I couldn't think of a better headline for this one.
For years now, the Turkmen government has spent state funds on projects that have little, if any, value for the general population.
The Turkmen capital, Ashgabat, is a white-marble wonder with a giant equestrian statue in the city center of President Gurbanguly Berdymukhammedov, covered in gold-leaf, and a golden statue of his predecessor, Saparmurat Niyazov, on the outskirts of town. (Yes, that's the one that rotated so Niyazov always faced the direction of the sun.)
There are five-star hotels at the Awaza Caspian coastal resort area, reportedly rarely more than 20- or 30-percent occupied and, for the most part, off limits to the country's citizens.
The list of vanity projects goes on and on.
Which is why I couldn't help but notice a June 2 report about plans to build two water-purification plants on the Caspian coast in the western Balkan Province.
The Turkmen state information agency's website said a plant with the capacity to produce 50,000 cubic meters of potable water daily would be built at the town of Ekerem, and another with the capacity to produce 5,000 cubic meters daily would be built at Hazar (formerly Chekelen).
The Ministry of Agriculture and Water Resources has already announced an international tender for the project, and is taking bids until July 14.
Until then, we don't know what the cost is, but I'm betting it will be less than one of those five-star hotels up the coast at Awaza.
Good News For A Change?
Since many of the things the Turkmen government spends money on don't seem to make sense, it is refreshing, and certainly worth noting, when the authorities there engage in a project that benefits the country's citizens.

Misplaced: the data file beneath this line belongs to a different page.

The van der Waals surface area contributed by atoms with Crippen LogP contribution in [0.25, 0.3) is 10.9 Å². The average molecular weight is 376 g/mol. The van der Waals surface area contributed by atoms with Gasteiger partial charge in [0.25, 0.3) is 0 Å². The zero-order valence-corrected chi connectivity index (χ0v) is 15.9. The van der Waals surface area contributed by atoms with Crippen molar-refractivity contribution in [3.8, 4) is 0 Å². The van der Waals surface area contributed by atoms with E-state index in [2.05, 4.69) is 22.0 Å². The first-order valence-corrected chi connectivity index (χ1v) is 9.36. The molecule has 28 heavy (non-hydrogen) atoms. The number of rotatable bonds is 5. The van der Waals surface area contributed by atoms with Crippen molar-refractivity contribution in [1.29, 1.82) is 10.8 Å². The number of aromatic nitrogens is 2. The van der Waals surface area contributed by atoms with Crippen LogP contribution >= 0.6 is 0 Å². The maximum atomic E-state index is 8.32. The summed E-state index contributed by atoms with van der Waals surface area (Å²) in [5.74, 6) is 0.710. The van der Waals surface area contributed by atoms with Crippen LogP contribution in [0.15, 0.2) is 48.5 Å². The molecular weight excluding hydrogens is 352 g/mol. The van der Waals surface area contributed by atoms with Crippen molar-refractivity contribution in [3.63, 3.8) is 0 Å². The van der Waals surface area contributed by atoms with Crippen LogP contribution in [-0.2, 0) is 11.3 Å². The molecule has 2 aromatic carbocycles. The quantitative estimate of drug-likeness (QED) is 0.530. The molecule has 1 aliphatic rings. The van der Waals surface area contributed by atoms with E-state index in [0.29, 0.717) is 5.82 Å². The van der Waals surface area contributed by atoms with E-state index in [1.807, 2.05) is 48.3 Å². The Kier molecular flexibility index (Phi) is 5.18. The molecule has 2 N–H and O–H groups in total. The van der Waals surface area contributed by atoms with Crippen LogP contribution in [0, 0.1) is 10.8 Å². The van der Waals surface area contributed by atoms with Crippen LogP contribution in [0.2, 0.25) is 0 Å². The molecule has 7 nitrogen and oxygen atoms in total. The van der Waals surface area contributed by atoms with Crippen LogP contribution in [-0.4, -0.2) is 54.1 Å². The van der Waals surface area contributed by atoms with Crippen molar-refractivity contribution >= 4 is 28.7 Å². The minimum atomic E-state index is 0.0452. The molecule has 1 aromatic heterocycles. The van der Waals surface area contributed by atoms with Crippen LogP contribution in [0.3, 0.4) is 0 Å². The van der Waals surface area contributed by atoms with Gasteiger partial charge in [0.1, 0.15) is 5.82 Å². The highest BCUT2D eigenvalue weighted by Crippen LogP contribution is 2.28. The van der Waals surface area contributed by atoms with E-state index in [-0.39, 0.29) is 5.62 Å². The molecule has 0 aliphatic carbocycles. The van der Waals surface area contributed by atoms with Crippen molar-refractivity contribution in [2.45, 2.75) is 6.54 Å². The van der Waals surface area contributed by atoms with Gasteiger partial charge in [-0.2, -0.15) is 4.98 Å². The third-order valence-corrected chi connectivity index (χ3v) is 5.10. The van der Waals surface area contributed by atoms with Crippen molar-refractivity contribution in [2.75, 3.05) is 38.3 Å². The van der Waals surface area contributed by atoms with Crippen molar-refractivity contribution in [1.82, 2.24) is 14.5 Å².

Qishloq Ovozi has already noted that the purification of water from the Caspian Sea seems to be a perfect solution to the water problems in western Kazakhstan and Turkmenistan.
Of course, all we have now are intentions.
The state information agency report mentioned there were other water-purification plants operating along Turkmenistan's Caspian coast, one at Turkmenbashi City and another at Awaza.
The Turkmen opposition website Khronika Turkmenistan noted that there is another purification plant in northern Dashoguz Province. According to the report, that plant was opened several years ago but never really started operations.
I hope the two plants will be built and operate as planned. I rather enjoyed writing this article about the Turkmen government doing something good for the country's people; I'd be happy to write about a happy ending when/if the freshwater starts flowing in Ereken and Hazar.
Copyright (c) 2015. RFE/RL, Inc. Reprinted with the permission of Radio Free Europe/Radio Liberty, 1201 Connecticut Ave NW, Ste 400, Washington DC 20036